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Painting Miniatures is not a race.  It is a journey.  When comparing yourself to others, you should only be looking at milestones you want to achieve.  The progress is made in daily segments of variable intensity and duration.  Sometimes there are detours around things, walls to climb or vistas to take a sidepath and see.  In the end though, we are all climbing a mountain together, through forests, valleys and across rivers and lakes. Somedays there are clouds or rain, somedays there is sunshine and the roar of a waterfall or a bear.  I am climbing this mountain because I enjoy it.  I don't expect to find myself alone at the top... in fact, I think I will find stages where there are meadows with butterflies and flowers and friends who have paused along the way to share the stories of their journey.  I only hope I never become too feeble of mind or body or too shortsighted to lose sight of the path. How many steps are there? I don't know.  Perhaps ten thousand, perhaps a hundred thousand.  I don't know that I will recognize the end when I get there as I'm not on the journey to find a destination, I'm on a journey to explore my soul and pass through my imagination and find people to share them with.

Edited by Grayfax
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I have promised myself that I would try to improve my painting with each new mini I paint.

Classes at Con should help with this, IF I can synthesize all of the things that I learned, with my current style.

I think, that when I get back to doing people instead of vehicles, it will be a question of trying X method with what I already do.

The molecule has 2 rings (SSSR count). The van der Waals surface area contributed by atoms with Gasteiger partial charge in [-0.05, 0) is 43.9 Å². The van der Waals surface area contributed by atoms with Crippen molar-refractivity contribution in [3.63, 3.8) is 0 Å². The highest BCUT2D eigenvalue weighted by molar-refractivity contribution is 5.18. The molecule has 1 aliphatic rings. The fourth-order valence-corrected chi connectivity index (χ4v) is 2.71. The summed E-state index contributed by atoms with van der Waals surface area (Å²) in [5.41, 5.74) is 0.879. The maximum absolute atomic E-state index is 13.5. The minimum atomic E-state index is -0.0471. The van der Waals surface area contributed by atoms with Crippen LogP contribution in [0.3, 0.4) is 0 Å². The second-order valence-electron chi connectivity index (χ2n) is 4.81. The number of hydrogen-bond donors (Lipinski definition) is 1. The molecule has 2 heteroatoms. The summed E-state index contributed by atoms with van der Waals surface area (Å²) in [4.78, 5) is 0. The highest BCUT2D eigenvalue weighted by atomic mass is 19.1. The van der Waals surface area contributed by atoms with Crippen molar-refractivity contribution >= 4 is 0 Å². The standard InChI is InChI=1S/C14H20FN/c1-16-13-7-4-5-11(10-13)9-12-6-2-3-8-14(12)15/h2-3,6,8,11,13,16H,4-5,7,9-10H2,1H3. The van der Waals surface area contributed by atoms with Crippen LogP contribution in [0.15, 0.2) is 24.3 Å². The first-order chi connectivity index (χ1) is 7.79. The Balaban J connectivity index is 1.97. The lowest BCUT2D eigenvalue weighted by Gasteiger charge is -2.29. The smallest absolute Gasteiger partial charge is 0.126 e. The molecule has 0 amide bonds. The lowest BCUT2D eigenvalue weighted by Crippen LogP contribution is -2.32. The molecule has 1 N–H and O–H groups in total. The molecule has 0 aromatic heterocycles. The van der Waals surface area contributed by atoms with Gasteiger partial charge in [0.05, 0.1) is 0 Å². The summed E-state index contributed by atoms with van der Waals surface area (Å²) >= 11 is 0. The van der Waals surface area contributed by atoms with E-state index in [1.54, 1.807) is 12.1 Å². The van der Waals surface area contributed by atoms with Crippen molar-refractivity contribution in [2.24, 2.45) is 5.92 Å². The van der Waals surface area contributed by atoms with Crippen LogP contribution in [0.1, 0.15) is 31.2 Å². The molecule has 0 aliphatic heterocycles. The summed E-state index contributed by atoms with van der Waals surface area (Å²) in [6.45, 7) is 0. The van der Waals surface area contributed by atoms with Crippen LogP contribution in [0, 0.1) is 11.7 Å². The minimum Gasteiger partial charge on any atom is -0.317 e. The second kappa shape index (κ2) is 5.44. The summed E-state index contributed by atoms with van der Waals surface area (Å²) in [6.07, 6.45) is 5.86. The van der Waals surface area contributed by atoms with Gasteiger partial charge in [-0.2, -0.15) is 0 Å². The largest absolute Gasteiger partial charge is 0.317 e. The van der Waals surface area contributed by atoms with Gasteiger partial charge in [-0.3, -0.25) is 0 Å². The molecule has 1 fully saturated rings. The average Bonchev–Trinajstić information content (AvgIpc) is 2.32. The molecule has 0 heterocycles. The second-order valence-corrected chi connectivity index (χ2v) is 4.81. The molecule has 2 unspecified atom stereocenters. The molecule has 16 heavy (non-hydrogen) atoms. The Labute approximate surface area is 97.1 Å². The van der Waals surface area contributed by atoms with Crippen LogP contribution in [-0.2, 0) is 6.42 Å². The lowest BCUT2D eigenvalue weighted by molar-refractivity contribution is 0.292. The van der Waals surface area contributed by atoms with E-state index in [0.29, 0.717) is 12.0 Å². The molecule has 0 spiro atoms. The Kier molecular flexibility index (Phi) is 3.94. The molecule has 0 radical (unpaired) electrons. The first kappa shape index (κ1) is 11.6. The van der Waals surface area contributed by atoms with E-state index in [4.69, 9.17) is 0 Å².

Then adding in Y method etc...

And if X doesn't work out, then try Y, or Z even....

I do have the 15mm tank commanders to try stuff on though....

 

You can try it but there is a world of difference between working on a 28mm and 15mm from a competition perspective so don't get frustrated. Most 28mm techniques just don't work well on 15mm (although I have certainly scene some 15mm stuff that would totally blow you away, including some from Jen Haley that I had no idea were 15mm when I first saw them). The biggest issue you will run into is the quality of the sculpting, most of the things that you would try and emphasis just don't exist on most (not all) 15mm sculpts especially those from Battle Front (I'm guessing these are some Team Yankee tank commanders).

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I have promised myself that I would try to improve my painting with each new mini I paint.

Classes at Con should help with this, IF I can synthesize all of the things that I learned, with my current style.

I think, that when I get back to doing people instead of vehicles, it will be a question of trying X method with what I already do.

Then adding in Y method etc...

And if X doesn't work out, then try Y, or Z even....

I do have the 15mm tank commanders to try stuff on though....

You can try it but there is a world of difference between working on a 28mm and 15mm from a competition perspective so don't get frustrated. Most 28mm techniques just don't work well on 15mm (although I have certainly scene some 15mm stuff that would totally blow you away, including some from Jen Haley that I had no idea were 15mm when I first saw them). The biggest issue you will run into is the quality of the sculpting, most of the things that you would try and emphasis just don't exist on most (not all) 15mm sculpts especially those from Battle Front (I'm guessing these are some Team Yankee tank commanders).
That's what they are, but I am going to try more than basescoat, wash, and dry brush, which is what I usually do with 15mm men...

These are also not for competition, but for a friend.

If I can maybe add 1 shade, or 1 highlight to each color, it will be a victory!

Ritterkreig over on the FoW forums does all the bells and whistles...

Sleeve cuffs, medals, 5 o clock shadow etc...

Edited by knarthex
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I have promised myself that I would try to improve my painting with each new mini I paint.

Classes at Con should help with this, IF I can synthesize all of the things that I learned, with my current style.

I think, that when I get back to doing people instead of vehicles, it will be a question of trying X method with what I already do.

Then adding in Y method etc...

And if X doesn't work out, then try Y, or Z even....

I do have the 15mm tank commanders to try stuff on though....